Wow – talk about privilege much? If you happen to be around, summerspeaker, why don’t you go explain your gendered understanding of sexuality to some gays or lesbians. I am sure they would love to hear your heteronormative explanation of their sexuality.

    Andrew G. -

    I really think the discussion got thrown out of whack when folks who object to porn took the rhetoric to an extreme. The problem is that there is a lot of exploitation that doesn’t include outright kidnapping. Some of it is even right there on the screen for all to see, completely undeniable.

    For example, take a big trend for internal ejaculation. This is absolutely horrific and extremely dangerous. Especially as there are guys who “top” for a lot of different videos, with a lot of different partners – many of them with women and men. While there are a couple of producers who make these sorts of videos with people who are partners, most of these videos by far, are stranger on stranger. And they are either exploiting young women who honestly don’t know any better (thanks to abstinence only bullshit), women who have a self destructive bent or women who are desperate for the money it pays.

    There is a whole series devoted to 50 guys doing this to a given woman. I don’t care if the women really are entirely consenting, without any sort of bullshit – that is seriously fucked up.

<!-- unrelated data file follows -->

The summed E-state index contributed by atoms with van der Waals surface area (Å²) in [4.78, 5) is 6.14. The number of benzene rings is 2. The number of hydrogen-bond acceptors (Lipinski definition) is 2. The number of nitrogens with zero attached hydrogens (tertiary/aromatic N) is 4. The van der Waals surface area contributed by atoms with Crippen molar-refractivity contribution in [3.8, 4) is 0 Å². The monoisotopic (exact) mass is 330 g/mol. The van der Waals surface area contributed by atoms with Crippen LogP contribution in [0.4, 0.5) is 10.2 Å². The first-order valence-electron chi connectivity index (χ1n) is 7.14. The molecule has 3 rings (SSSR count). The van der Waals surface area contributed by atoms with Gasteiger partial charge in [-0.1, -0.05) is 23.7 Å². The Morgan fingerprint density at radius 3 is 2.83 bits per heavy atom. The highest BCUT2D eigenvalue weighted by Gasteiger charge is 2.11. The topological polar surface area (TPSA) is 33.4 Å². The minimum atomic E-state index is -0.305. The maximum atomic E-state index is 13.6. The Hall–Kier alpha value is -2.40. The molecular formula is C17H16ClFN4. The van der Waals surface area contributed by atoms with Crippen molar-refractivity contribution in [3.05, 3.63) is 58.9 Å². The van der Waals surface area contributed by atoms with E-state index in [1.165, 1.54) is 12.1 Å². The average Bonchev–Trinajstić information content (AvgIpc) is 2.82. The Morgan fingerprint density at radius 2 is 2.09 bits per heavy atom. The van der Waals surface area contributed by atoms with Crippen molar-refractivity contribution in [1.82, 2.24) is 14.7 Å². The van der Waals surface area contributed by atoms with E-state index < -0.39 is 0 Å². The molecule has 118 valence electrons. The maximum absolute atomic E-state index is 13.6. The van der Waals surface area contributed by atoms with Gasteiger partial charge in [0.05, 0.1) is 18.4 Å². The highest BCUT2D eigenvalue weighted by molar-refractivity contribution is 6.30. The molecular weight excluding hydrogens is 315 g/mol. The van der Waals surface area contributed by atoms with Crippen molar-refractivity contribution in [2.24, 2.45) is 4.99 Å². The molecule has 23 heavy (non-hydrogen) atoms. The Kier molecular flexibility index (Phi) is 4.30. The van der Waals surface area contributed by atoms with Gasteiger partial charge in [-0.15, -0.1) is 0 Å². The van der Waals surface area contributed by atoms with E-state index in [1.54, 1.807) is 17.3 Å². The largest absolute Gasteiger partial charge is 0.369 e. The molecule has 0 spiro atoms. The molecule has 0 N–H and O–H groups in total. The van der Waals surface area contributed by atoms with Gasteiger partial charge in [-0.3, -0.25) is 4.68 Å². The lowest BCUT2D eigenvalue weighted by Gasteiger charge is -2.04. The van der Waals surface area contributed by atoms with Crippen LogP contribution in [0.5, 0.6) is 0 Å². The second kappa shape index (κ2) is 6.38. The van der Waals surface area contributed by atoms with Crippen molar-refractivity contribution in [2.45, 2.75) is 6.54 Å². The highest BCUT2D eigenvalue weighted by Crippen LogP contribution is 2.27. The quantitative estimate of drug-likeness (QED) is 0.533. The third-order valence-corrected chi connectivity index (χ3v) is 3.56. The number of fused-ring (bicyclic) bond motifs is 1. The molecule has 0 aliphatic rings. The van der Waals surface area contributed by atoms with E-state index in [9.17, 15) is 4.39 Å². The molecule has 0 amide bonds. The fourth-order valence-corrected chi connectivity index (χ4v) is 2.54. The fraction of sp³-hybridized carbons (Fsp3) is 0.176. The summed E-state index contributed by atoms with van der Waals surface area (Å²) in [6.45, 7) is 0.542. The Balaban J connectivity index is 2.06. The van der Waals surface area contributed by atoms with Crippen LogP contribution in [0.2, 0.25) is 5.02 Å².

Then there are women who are drugged out of their skulls. This isn’t particularly rare outside the context of a set of producers who work to make non-exploitative porn. It’s also hard to quantify, because there are a lot of people who just don’t look all that intoxicated. When I was in my heyday of substance abuse, I could be virtually incoherent and unless I actually said something, you wouldn’t know it. Of course not all the women who get really high before doing a scene are not consenting beforehand – many of them probably are. But there are some who agreed to one thing, only to find themselves involved in something else entirely and too fucked up to do anything about it. And even if they did consent before getting fucked up…

    That just implies they might need to get fucked up to actually go through with it. (to be fair, some of them are probably a lot like I used to be and just felt like getting fucked up first, because everything is worth getting fucked up for)

    Of course there are also women who do it out of desperation. I know women who have gotten into sex work for that reason – some, many really, just saw it as another shitty job – but one that paid better than most shit jobs. There were also several who had absolutely no business getting into that shit.